All posts tagged: Isabelle van den Eynde

In conversation V: Hassan Sharif

Hassan Sharif lives and works in Dubai. He has made a vital contribution to conceptual art and experimental practice in the Middle East through 40 years of performances, installations, drawing, painting, and assemblage. In his early artistic maturation, Sharif rejected calligraphic abstraction, which was becoming the predominant art discourse in the region in the 1970s. Instead, he pursued a pointedly different art vocabulary, drawing on the non-elitism and intermedia of Fluxus and the potential in British Constructionism’s systemic processes of making. Sharif graduated from the Byam Shaw School of Art, London, in 1984 and returned to the UAE shortly after. He set about staging artistic interventions and the first exhibitions of contemporary art in Sharjah, as well as translating art historical texts and manifestos into Arabic, so as to provoke a local audience into engaging with contemporary art discourse. In addition to his own practice, Sharif has encouraged and supported several generations of artists in the Emirates. He is a founding member of the Emirates Fine Art Society (founded 1980) and of the Art Atelier …

FNND’s favourite stands at Art Dubai

[First published on Ocula.com] In its ninth edition, Art Dubai came and went in a flash. Amid 92 galleries, talks, new discoveries of works and artists, there was an underlying sense that the fair was coming into its own. Art Dubai, along with the Sharjah Biennial have led and informed the art scene in the UAE for the last few years. Now, with the expansion of Alserkal Avenue and the imminent opening of the first museum in Abu Dhabi, the fair not only attracts curators and collectors from around the world but also has a growing infrastructure across the city to support it. As the fair matures, it moves closer towards one of global and regional relevance and importance, bringing access to artists, curators, writers and works that may otherwise be overlooked. From conversations with gallerists and dealers who have been on the trail from Armory (with its Middle East focus this year) and Art Basel in Hong Kong, it was understood that whilst sales may not have been fantastic, this year’s Art Dubai brought …

FNND focus on Art Dubai 2014

It is always interesting to see the clean edit of a gallery’s rota of artists in the commercial element of an art fair … but the fun stuff happens in the rapid exchanges of information, the intense but fleeting conversations, and importantly – the non-profit sections/projects. As Art Dubai develops its non-profit areas each year, the programming has, perhaps inevitably, become more rigorous. Its geographical location – at the crossroads of cultures, aesthetics, politics and religions –  gives it a unique position to shed light on some new and relatively un-explored territories when it comes to contemporary art but also, to initiate some weighty discussions. The Art Dubai team seem to make the most of every opportunity that a commercial fair in a burgeoning art scene can provide, building a non-profit programme that stretches from newly commissioned works in incubus stages to a series of public talks, radio station, book launches and performances. Drawing on the conversations and connections that are made and grow year on year, it has become not only a fair that attracts increasingly established galleries, but also a meeting place …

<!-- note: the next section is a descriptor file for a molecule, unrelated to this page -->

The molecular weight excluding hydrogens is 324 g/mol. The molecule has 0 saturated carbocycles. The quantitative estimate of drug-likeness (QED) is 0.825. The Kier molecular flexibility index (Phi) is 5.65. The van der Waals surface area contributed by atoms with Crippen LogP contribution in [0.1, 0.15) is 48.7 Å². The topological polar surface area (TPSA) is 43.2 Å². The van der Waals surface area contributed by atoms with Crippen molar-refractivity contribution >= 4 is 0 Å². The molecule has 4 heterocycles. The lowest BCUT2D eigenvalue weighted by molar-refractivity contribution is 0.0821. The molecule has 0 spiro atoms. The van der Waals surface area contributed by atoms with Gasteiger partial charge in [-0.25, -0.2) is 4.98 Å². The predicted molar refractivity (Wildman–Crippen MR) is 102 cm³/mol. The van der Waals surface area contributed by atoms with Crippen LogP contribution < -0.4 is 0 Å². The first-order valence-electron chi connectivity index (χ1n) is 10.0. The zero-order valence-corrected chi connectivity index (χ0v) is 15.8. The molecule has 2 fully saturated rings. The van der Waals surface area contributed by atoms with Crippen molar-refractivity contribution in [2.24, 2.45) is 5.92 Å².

FNND’s March at Alserkal Avenue

For those of you not based in the UAE, March in Dubai is commonly referred to as a ‘March Madness’. All the galleries have openings, Sharjah Art Foundation hosts the March Meetings or the Sharjah Biennale (depending on the year) and there are 3 fairs: Art Dubai, SIKKA (non-profit) and Design Days Dubai. Below are a couple of FNND’s highlights from the galleries at Al Serkal Avenue and swiftly following, some interesting and surprising works found at Art Dubai. Top of the list is Isabelle van den Eynde with the playful work from Ramin Haerizadeh, Rokni Haerizadeh and Hesam Rahmanian. It’s a relief to experience a completely immersive exhibition in a commercial gallery in Dubai – this is an exhibition that you can keep going back to again and again. Through to every corner of the space is evidence of the extent of the artists’ spirited collaboration. The immediacy and detailed tactility of the works is balanced with a weight of subject matter and the accumulation of experiences and time that led to the creation /collation …

A whisper of a breeze – end of desert summer and a stroll to see some art

The desert summer is leaving us for another year and the air is beginning to feel cool (ish), the galleries are re-opening and Fat Nancy took a stroll around Al Quoz and found an exhibition that re-ignited an interest in calligraphy in contemporary art – Pouran Jinchi, The Third Line. It brought to mind other artists working in a very similar way and left an itching to get back to old notes and dig out some favourites – in particular fellow Iranians,  Azra Aghighi Bakhshayeshi, Golnaz Fathi and Mohamed Bozorgi (ref. images at the end of article). You may not read or understand Arabic, but there is a musicality to the pieces and something meditative about the repetitious nature of their making that draws the viewer in. It’s understood that even a native speaker would struggle to define any actual letters in most of the works – someone once described the effect as a kind of whispering, the paintings murmuring to the viewer. The message is almost inaudible and they hint towards meaning rather than explicitly …